After hearing about the flocks of migrating songbirds out on the wetlands, I ambled out there and found longspurs and buntings, but I missed seeing the gray-crowned rosy-finches. So, the next day, I went out there to look again. After a long lonely stroll, I finally spotted my birds — a flock of small dark birds accompanied by a couple of buntings swirled overhead and swept down into the grasses. Yes! Although they were barely visible as they scuttled about in the bent-down grasses, they were surely rosy-finches.
I don’t see them very often—they usually nest in rock alpine tundra, scree slopes, and cliffs above timberline. The breeding range extends from Montana northward through much of Alaska to the Aleutians and Bering Sea islands. There are subtle differences in plumage among birds that nest in the Interior, coastal areas or the islands — differing amounts of gray on the head and darkness of body plumage. The Bering Sea nesters are bigger and darker than the others, with more extensive gray on the head, and they can nest at sea level on those barren islands. Years ago, an invasion of gyrfalcons nearly wiped out the rosy-finch population on the Pribilofs, but the population gradually recovered. The island populations have an earlier starting time and a longer breeding season than the birds in the mainland mountains, and they often nest on buildings there.
Rosy-finches are socially monogamous and (unlike longspurs) the males are very attentive to their mates. Males don’t hold big, multipurpose territories but defend their mates and nests. The female builds the nest, accompanied by her mate as she gathers material, and the male sometimes brings nesting material to her. He guards her well from other males during the egg-laying period when she is fertile. Females incubate clutches of three to five eggs for about two weeks and their mates bring food to them while they do so. Both parents feed the chicks for two or three weeks. The chicks can fly when they leave the nest but are tended for a while by their parents.
Rosy-finches (and other finches, too) can carry food in a pair of buccal pouches, located under the tongue and extending back to the upper throat area. Both seeds and insects can be carried this way, to be delivered to mates and chicks. Like many other finches, including crossbills, rosy-finches are attracted to snow or soil on which some animal has urinated; they’ll also sometimes come to wave-washed beach logs. They are after salts and perhaps other minerals that are in short supply in many seeds. These birds aren’t the only ones: butterflies also gather on urinated soil for the same reason; we call that behavior ‘puddling.’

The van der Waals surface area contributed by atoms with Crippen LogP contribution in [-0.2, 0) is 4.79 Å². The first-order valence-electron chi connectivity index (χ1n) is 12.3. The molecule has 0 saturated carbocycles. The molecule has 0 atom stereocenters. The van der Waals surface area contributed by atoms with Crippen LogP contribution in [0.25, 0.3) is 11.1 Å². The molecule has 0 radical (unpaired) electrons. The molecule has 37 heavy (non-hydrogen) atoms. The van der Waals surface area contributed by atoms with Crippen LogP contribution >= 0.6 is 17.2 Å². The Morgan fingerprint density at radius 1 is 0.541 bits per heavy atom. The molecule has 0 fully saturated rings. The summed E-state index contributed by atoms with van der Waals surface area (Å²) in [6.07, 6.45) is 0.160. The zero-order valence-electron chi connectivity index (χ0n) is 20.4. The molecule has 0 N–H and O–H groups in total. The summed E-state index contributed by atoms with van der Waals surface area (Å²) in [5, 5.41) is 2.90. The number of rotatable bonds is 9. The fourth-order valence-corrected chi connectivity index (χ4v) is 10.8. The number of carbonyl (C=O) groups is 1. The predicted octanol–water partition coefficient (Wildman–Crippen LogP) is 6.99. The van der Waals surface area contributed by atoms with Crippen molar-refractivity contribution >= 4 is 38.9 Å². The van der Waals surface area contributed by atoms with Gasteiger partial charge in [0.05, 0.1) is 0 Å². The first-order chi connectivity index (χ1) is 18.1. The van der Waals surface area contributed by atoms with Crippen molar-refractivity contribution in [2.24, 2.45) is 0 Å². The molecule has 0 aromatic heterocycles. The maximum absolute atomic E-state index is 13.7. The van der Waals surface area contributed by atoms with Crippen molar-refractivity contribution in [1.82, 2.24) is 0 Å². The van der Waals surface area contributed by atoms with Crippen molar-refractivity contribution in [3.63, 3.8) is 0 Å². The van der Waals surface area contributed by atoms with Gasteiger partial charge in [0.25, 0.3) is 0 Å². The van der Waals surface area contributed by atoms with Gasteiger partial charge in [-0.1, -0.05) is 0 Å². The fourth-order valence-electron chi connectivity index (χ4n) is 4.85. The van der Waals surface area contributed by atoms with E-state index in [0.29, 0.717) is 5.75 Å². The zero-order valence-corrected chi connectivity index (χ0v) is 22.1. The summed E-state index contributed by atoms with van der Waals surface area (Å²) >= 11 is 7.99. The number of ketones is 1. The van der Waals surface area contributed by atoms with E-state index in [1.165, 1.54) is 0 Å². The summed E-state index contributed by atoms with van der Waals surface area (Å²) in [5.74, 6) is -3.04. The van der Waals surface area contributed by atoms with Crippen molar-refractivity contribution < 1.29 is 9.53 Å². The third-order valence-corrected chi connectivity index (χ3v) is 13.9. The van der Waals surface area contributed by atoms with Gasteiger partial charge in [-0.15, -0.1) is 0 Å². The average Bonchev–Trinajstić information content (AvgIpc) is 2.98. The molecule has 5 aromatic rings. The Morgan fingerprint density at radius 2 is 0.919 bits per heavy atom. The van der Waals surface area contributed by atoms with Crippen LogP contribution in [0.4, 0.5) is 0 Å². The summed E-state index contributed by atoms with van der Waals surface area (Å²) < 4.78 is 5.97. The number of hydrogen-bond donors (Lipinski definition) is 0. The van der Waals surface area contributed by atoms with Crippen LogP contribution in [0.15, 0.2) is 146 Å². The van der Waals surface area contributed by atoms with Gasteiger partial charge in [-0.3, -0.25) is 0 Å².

Meanwhile, back at the ranch: I looked out my windows one evening and saw an adult northern goshawk hopping along the bank of the pond, intent upon a female mallard that swam in a narrow channel between melting ice and the bank. All the other ducks were gone, leaving her to her fate. The goshawk jumped that mallard from the bank, then from the ice, then the bank again, or the ice, at least twenty times. Each time, she dove with a great flurry of wings and splashing water, leaving the hawk with wet feet and feathers. Back and forth she swam, quacking, in that narrow channel, always staying in the same ten-foot stretch. When I looked more closely, I could see why—she had (sensibly!) chosen a stretch that was semi-protected by branches that prevented aerial attacks and limited the hawk to pouncing from the sides of the channel. Eventually the hawk left, still hungry, but the duck continued to vocalize for some time as she gradually settled down and then departed. Whew!
• Mary F. Willson is a retired professor of ecology. “On The Trails” appears in the Juneau Empire every Wednesday.